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178 Groups Denounce Biden Administration's Continued Violation of Refugee Protections

Administration Must Direct Immediate Actions to Uphold US Refugee Law and Treaty Obligations

August 6, 2021

Honorable Joseph R. Biden, Jr.
President of the United States
White House
1600 Pennsylvania Avenue
Washington, DC 20500

Dear President Biden:

As the world marks the 70th anniversary of the Refugee Convention, our 178 faith-based, humanitarian, legal services, immigration, and human rights organizations write to express profound disappointment that your administration’s actions are undermining refugee protections globally and violating refugee law at home. We are gravely concerned that the administration issued a new order this week to continue to block and expel asylum-seeking families and adults to life-threatening dangers, is escalating the use of fundamentally flawed expedited removal, has massively increased detention of adults seeking protection, and continues to make statements that undermine the right to asylum.

We are horrified that your administration has embraced and doubled down on the Trump-era Title 42 policy by announcing it will use a new Centers for Disease Control and Prevention (CDC) order, which the Department of Homeland Security (DHS) is wielding to continue to block and expel families and adults seeking refugee protection in violation of U.S. refugee law. This order, like its predecessors, uses public health as a pretext to circumvent U.S. refugee laws and treaties. We urge that you immediately end this travesty.

Over the past six months, human rights researchers and journalists have identified over 3,200 kidnappings, torture, rape, and other attacks suffered by people expelled or blocked at the border under Title 42. Epidemiologists and public health experts have repeatedly denounced the Title 42 policy as lacking public health justification and actually threatening public health. They have urged your administration to adopt rational, science-based measures that protect public health and people seeking safety in the United States. The U.N. High Commissioner for Refugees has specifically called on the United States to “swiftly lift the public health-related asylum restrictions that remain in effect at the border and to restore access to asylum for the people whose lives depend on it, in line with international legal and human rights obligations.”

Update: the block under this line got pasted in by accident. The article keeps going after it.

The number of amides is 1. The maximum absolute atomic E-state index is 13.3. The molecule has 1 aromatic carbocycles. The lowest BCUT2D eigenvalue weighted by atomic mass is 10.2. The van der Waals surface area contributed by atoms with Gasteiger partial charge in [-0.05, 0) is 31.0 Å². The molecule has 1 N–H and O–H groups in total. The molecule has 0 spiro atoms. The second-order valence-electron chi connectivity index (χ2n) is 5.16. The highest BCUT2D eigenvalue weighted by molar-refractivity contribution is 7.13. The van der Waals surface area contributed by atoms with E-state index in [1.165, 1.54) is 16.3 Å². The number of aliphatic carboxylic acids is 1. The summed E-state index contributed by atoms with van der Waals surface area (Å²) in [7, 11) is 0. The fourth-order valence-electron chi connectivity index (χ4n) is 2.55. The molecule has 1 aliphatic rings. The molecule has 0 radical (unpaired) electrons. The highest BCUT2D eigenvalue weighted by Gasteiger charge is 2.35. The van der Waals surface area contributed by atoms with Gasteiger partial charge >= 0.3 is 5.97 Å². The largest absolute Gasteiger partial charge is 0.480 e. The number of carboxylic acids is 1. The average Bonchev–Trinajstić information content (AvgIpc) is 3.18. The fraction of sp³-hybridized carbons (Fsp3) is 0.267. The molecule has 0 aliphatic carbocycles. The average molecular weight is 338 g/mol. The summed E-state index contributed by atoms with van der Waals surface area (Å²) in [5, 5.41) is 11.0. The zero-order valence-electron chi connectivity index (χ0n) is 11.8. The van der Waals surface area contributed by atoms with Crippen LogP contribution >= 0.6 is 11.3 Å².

In addition, many refugees will be deprived of their right to seek asylum in the United States as a result of DHS’s announcement that it will subject families to expedited removal (a process already being used against adult asylum seekers), despite its long history of due process failures. The bi-partisan U.S. Commission on International Religious Freedom (USCIRF), which monitored this process over many years, found that CBP officers failed in more than half of cases where monitors were present during interviews to take steps required under U.S. law to screen asylum seekers. In 15 percent of cases the Commission observed CBP improperly order asylum seekers deported who had indicated a fear of return. Not only do the deficiencies documented by USCIRF and others continue, but DHS has expanded the use of expedited removal.

The DHS announcement also suggests that families will be subjected to expedited removal for coming to the United States the “wrong way,” thereby inflicting expedited removal as a penalty for entry, which is impermissible under the Refugee Convention, and completely disingenuous, as people cannot generally seek asylum at U.S. ports of entry due to the administration’s failure to uphold refugee law at the border. Further, this expedited removal process reportedly relies on the use of the Electronic Nationality Verification Program (ENV) to quickly deport nationals of El Salvador, Guatemala, and Honduras without travel documents, which will likely further limit access to counsel. Tellingly, the DHS announcement makes no mention of the use of ENV or a 2019 DHS memo directing that people with imminent medical concerns should not be removed using ENV.